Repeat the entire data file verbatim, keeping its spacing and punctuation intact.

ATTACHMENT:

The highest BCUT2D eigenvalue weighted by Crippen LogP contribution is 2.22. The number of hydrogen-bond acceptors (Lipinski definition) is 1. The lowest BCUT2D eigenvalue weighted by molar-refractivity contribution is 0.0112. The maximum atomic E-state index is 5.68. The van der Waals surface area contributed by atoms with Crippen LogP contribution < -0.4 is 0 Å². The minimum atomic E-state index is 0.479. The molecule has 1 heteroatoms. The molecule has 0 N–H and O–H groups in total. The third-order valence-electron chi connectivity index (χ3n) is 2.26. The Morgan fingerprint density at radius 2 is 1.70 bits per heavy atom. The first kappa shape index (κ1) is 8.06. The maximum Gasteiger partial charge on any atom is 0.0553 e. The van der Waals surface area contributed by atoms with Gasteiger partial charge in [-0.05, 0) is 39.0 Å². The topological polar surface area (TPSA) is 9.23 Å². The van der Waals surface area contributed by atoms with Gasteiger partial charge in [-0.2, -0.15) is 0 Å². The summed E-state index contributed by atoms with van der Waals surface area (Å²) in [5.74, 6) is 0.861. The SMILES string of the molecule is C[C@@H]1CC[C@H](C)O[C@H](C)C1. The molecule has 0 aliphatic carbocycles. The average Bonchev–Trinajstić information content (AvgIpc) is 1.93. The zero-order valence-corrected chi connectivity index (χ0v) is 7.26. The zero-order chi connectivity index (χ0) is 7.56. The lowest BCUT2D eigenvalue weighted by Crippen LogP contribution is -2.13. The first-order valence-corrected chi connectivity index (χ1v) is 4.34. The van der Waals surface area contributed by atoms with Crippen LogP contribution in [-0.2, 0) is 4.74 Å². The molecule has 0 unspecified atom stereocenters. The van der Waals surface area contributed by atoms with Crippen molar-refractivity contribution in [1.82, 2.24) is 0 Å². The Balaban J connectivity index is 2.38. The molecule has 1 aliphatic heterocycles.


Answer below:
The highest BCUT2D eigenvalue weighted by Crippen LogP contribution is 2.22. The number of hydrogen-bond acceptors (Lipinski definition) is 1. The lowest BCUT2D eigenvalue weighted by molar-refractivity contribution is 0.0112. The maximum atomic E-state index is 5.68. The van der Waals surface area contributed by atoms with Crippen LogP contribution < -0.4 is 0 Å². The minimum atomic E-state index is 0.479. The molecule has 1 heteroatoms. The molecule has 0 N–H and O–H groups in total. The third-order valence-electron chi connectivity index (χ3n) is 2.26. The Morgan fingerprint density at radius 2 is 1.70 bits per heavy atom. The first kappa shape index (κ1) is 8.06. The maximum Gasteiger partial charge on any atom is 0.0553 e. The van der Waals surface area contributed by atoms with Gasteiger partial charge in [-0.05, 0) is 39.0 Å². The topological polar surface area (TPSA) is 9.23 Å². The van der Waals surface area contributed by atoms with Gasteiger partial charge in [-0.2, -0.15) is 0 Å². The summed E-state index contributed by atoms with van der Waals surface area (Å²) in [5.74, 6) is 0.861. The SMILES string of the molecule is C[C@@H]1CC[C@H](C)O[C@H](C)C1. The molecule has 0 aliphatic carbocycles. The average Bonchev–Trinajstić information content (AvgIpc) is 1.93. The zero-order valence-corrected chi connectivity index (χ0v) is 7.26. The zero-order chi connectivity index (χ0) is 7.56. The lowest BCUT2D eigenvalue weighted by Crippen LogP contribution is -2.13. The first-order valence-corrected chi connectivity index (χ1v) is 4.34. The van der Waals surface area contributed by atoms with Crippen LogP contribution in [-0.2, 0) is 4.74 Å². The molecule has 0 unspecified atom stereocenters. The van der Waals surface area contributed by atoms with Crippen molar-refractivity contribution in [1.82, 2.24) is 0 Å². The Balaban J connectivity index is 2.38. The molecule has 1 aliphatic heterocycles.